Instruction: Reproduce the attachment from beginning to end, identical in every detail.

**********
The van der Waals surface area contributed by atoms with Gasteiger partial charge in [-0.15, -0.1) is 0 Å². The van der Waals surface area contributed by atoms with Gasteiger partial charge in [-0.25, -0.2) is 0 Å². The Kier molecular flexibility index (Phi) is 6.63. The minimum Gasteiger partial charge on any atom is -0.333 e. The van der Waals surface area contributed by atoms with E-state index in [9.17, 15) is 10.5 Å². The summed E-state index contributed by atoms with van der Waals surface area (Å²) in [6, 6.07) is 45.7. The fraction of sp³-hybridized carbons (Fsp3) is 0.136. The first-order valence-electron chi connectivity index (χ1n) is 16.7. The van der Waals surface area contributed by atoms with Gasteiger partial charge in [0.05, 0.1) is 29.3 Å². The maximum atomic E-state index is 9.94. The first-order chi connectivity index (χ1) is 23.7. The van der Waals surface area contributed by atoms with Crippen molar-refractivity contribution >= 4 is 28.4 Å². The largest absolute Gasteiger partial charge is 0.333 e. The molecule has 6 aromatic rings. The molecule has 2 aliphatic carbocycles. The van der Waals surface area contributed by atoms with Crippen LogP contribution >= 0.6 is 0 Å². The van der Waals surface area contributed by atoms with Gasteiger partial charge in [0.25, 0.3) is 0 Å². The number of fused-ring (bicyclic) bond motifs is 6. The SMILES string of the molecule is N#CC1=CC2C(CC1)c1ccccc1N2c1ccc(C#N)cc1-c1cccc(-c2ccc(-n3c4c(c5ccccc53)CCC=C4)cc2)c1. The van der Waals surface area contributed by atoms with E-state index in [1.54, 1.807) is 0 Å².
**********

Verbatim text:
The van der Waals surface area contributed by atoms with Gasteiger partial charge in [-0.15, -0.1) is 0 Å². The van der Waals surface area contributed by atoms with Gasteiger partial charge in [-0.25, -0.2) is 0 Å². The Kier molecular flexibility index (Phi) is 6.63. The minimum Gasteiger partial charge on any atom is -0.333 e. The van der Waals surface area contributed by atoms with E-state index in [9.17, 15) is 10.5 Å². The summed E-state index contributed by atoms with van der Waals surface area (Å²) in [6, 6.07) is 45.7. The fraction of sp³-hybridized carbons (Fsp3) is 0.136. The first-order valence-electron chi connectivity index (χ1n) is 16.7. The van der Waals surface area contributed by atoms with Gasteiger partial charge in [0.05, 0.1) is 29.3 Å². The maximum atomic E-state index is 9.94. The first-order chi connectivity index (χ1) is 23.7. The van der Waals surface area contributed by atoms with Crippen molar-refractivity contribution >= 4 is 28.4 Å². The largest absolute Gasteiger partial charge is 0.333 e. The molecule has 6 aromatic rings. The molecule has 2 aliphatic carbocycles. The van der Waals surface area contributed by atoms with Crippen LogP contribution >= 0.6 is 0 Å². The van der Waals surface area contributed by atoms with Gasteiger partial charge in [0.25, 0.3) is 0 Å². The number of fused-ring (bicyclic) bond motifs is 6. The SMILES string of the molecule is N#CC1=CC2C(CC1)c1ccccc1N2c1ccc(C#N)cc1-c1cccc(-c2ccc(-n3c4c(c5ccccc53)CCC=C4)cc2)c1. The van der Waals surface area contributed by atoms with E-state index in [1.54, 1.807) is 0 Å².